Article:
Memorial Day Memories Past

So many Memorial Days; so many memories. Today is number 91. Of course, I don’t remember them all, but even when I was a very small child, I know I was participating in a parade, decorating the graves of not only those we honored, but those we loved, respected and wanted to remember. But I knew very early that some graves had flags. I learned very early that these were those special people who went off to war to protect us. I wasn’t very old when my Uncle John filled me in on what that meant. I don’t know exactly what year it was when I started to recognize the horrors of war as he related experiences in the Spanish-American conflict.

As a child I remember eagerly awaiting and watching for the peony, snowball, and bridal wreath bushes to bloom. Mother would check occasionally to see how they were progressing; would they be ready for “Decoration Day”? We had no greenhouse to force the blooms. We just had to wait. Our other possible supply was nature; we would sometimes take a stroll just to see what the fields and hills around us might be able to fill in. There were those very special occasions when mother would nurse plants all through the winter to have a geranium to fill in.

From the time I started playing an instrument in a school band, marching to the cemetery to participate in Memorial Day was on the calendar. In high school, we marched from the high school to the cemetery. Of course, we complained a lot. The walk was too long; it was too hot; it was cold and where was summer. But we knew that was what we would do on Memorial Day. That’s where most of the town would be–singing the National Anthem, listening to speeches, listening quietly as names were read, looking at the men in uniform, and there was always an invocation and a benediction. And we always hoped we could find a ride back to the high school. You can never forget the pride with which those men wore their uniform every Memorial Day even when it got a little tight. You absorbed that kind of pride and love when you heard them say how proud they were to serve this country that they loved. You learned early what it meant when they cried as they talked about the bravest of all, those who didn’t make it back alive, or how fortunate they were to make it back safe and sound.

During college years, I was able to be home by Memorial Day. I didn’t have to march to the cemetery nor worry about the state of the flowers, but I knew that Memorial Day was still a day to remember. And then Pearl Harbor happened. I was still in college, but graduated the next spring in 1942. I got home for Memorial Day and already some of my former classmates had joined the service. They were already fighting and dying in places that I had never heard of before. Just a short four years before we had marched to Oak Hill Cemetery and sat listening to the names of those who had sacrificed their lives for their country, for me and the citizens around me. And now some of their names had been added to that list. We had carried instruments to play music together and now they were carrying instruments of war or serving aboard ship, or driving a jeep or truck or tank in a land with unfamiliar terrain, climate, or name.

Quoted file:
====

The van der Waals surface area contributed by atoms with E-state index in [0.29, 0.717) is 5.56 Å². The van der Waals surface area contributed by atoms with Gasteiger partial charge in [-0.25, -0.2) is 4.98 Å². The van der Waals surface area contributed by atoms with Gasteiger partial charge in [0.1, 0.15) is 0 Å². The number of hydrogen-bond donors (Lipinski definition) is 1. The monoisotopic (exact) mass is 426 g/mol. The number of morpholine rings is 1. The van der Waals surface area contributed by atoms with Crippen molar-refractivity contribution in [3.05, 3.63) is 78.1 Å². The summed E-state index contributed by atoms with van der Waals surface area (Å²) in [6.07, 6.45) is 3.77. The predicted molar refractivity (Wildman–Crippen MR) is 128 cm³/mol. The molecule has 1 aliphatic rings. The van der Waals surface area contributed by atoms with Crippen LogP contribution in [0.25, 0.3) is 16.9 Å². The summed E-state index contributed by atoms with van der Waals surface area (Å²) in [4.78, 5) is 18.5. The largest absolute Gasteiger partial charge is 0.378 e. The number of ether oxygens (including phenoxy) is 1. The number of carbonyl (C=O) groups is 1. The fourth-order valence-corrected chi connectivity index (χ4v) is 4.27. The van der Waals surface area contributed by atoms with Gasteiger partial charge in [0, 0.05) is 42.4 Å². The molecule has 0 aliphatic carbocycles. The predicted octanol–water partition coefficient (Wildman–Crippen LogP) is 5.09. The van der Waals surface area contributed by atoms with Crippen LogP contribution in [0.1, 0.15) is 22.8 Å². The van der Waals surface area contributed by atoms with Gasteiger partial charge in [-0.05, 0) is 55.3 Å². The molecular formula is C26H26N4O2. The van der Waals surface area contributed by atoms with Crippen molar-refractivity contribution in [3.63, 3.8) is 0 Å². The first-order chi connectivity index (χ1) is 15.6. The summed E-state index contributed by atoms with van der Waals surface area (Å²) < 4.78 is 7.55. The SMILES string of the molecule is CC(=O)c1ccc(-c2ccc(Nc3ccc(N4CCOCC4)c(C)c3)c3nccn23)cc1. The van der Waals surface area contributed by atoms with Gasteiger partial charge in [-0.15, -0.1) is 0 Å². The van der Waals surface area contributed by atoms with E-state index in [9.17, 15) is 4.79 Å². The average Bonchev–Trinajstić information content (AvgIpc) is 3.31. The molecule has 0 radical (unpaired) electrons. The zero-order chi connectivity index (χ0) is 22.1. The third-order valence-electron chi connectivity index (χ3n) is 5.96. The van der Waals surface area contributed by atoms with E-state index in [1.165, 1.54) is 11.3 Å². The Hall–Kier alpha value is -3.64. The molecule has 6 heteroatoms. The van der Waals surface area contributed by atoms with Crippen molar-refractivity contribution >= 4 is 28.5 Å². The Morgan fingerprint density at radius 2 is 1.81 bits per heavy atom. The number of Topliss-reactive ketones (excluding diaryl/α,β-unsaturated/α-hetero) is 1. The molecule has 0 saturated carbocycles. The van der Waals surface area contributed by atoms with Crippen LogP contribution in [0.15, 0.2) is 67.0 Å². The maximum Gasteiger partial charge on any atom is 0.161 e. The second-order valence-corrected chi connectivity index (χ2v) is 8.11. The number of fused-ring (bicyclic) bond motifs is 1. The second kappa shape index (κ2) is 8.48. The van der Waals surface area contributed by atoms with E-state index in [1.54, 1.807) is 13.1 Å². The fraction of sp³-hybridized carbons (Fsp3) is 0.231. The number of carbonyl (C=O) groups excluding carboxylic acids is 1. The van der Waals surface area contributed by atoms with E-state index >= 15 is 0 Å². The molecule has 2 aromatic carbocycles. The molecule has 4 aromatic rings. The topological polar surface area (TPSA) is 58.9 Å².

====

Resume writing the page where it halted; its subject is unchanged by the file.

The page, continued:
The 1942 Memorial Day was not only a few days after my graduation from college, it was a staggering entrance into new meaning to me for any Memorial Day to follow. Before the next Memorial Day would come, I had raised my right hand and pledged myself to serve in the United States Navy. It is something I could not have dreamed of a few short months earlier. But War changes lives rapidly. When Pearl Harbor was struck, a tsunami of national pride, anger, patriotism, and anxiety rolled over the land.

The next two Memorial Days were spent in the Navy. At the huge base where I was stationed in Tennessee, I watched daily as the men trained. I knew they would soon be in harm’s way. They were from every corner of our great country; Memorial Day in their hometown would never be the same. Their families would be sitting or standing at a Memorial Day ceremony with pride in their service, or tears in their eyes as their name was read in remembrance of those who gave their lives for their country.

World War II was a war that ended. You became a veteran; your husband was a veteran, and you both hoped that your two sons would never have to be veterans because they saw military service in a war; you prayed for peace.

I grew up believing that Memorial Day meant just that: a day to remember those who scarified their lives for the country that they loved. When you pledge to serve your country and you put on the uniform of any branch of the military, you give up a lot of freedoms you pledge to fight and die for. Yet we do it because we want freedom for our children and grandchildren, for friends and neighbors, and as a model for the world.

When I took off the uniform, I didn’t  lose the values that I held when I put it on, nor did I lose my oath to uphold the Constitution. Nor did I forget the words, “so help me God” that I spoke. My job is no less now than it was then; it just may be a little more clear. I will always fight to remain free.